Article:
Winnipeg General Strike
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Advocates for Socialism
The Winnipeg General Strike
What was happening in the year 1919? Well, the First World War had finished, and the soldiers were returning home. The Depression would not come for approximately ten more years. So why weren’t people happy and life brimming with opportunity? What was happening that would lead to such labour and social strife? Relations between Canadian workers and employers were becoming explosive. The Canadian working class was being treated without any social justice. So they had one choice, to stand up and make their voices be heard because if they did not fight, resist, organize and unify to get the power to control their own lives then they would have had to wear the exaggerated look of captivity. Was what happened to Winnipeg an attempt of a revolution? The Canadian working class wanted a revolution, which they deserved, and had the right to strike against the government. For example, the government promised returning soldiers jobs and more money but they did not receive what they were promised and people were being paid extremely low wages compared to what they deserved. Also, minorities were being treated unfairly. They were paid even lower wages then the average wage. Lastly, working conditions were not at all suitable. Workers were risking their lives to make enough money to pay for food.

The Canadian working class deserved high wages then what they were receiving, this is one reason why the strikers had the right to strike against the government. For example, in Winnipeg, workers walked off the job for six weeks and in the process, they tied up railroads, the postal service, and the police force. The citys unions heeded the centrals call, and “more than 20,000 men, who with their families made up nearly half the population, stopped work for three days.” However, the strike was not only taking place in Winnipeg. All across Canada the working class was having issues with money. No where in Canada were minimum wages high enough to allow even full-time workers to escape poverty.5 Individuals were angry that corporations made profits during the war, while others suffered. People could not find jobs and there was hardly enough money to pay for high cost of living due to the increase of inflation. Prices were rising much faster then wages were so people were starting to go into dept even more then they all ready were. Soldiers coming home from the war were promised finical assistance, however, they were not given any. Lastly, The strikers could not support families because of high cost of living. Therefore, if the cost of living and inflation did not balance out, the people could go through a depression. Since the strike continued for so long, the people debts continued to grow even more. So they needed fight for higher wages and had the right to strike to that they could possible avoid a depression.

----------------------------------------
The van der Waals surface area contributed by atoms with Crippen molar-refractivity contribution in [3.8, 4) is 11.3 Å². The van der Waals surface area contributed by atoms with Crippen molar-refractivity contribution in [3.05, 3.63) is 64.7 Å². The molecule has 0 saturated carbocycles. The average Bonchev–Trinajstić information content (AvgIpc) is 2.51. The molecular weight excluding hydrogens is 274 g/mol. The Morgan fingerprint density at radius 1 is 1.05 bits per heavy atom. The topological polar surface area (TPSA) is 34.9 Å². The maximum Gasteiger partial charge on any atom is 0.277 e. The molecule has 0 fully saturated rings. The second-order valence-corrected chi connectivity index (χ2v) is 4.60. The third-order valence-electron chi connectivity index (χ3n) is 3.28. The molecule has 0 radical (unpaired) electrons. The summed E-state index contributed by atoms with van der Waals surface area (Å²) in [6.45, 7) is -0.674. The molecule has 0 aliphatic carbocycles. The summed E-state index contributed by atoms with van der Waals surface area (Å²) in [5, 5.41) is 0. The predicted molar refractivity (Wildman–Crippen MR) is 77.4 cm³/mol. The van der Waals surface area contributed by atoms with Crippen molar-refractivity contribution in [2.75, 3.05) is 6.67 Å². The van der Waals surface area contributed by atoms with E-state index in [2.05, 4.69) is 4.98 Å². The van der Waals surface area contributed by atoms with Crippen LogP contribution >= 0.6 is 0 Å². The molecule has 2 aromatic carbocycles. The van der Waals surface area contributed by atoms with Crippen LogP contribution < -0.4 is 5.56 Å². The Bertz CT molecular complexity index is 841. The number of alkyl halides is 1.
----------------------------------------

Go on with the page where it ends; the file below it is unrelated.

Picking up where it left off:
Secondly, strikers had the right to strike against the government because most of them were being treated unfairly, especially the minorities. William Haywood declared that “if I didnt think that the general strike was leading on to the great revolution which will emancipate the working class, I wouldnt be here.”6 He believed that everyone should have the same rights and that every striker deserved a revolution. Female workers were not supported equally. There were a series of protective factory and mines laws in which affected only working class women for only they did such physical labour; these laws limited the hours of work of female workers.7 Some of the wealthy people thought “a womans place is in the home” and that women should not be working anyway, but they needed to try to support their families the best they could because of low wages and dept. Even children were working to make more money, but the were also treated very badly. It was cheap labour and children were prohibited from some kinds of work. For example, underground work in the mines was entirely banned for children. Although this was probably a good idea, many families still could barley put food on the table and children needed to help out by working and their jobs were limited. Lastly, Blacks were treated primarily as a source of cheap labour. They were not looked upon as “equal” in any way. People thought of them as “lower then dirt itself”8. Blacks were not given high paying jobs and had to work more hours then an average working class White man to get even still less pay. Thus, it was difficult for these people to live with the restrictions they were given. They deserved much better then what they were receiving and, therefore, had the right to strike against the government.

Lastly, the strikers deserved improvement of often-dreadful working conditions.
A veteran wrote “in Germany, I fed on grass and rats. I would prefer going back to eating grass than give up the freedom for which I fought so hard and suffered so much.”9 People were suffering from working conditions

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Canadian Working Class And T People. (June 14, 2021). Retrieved from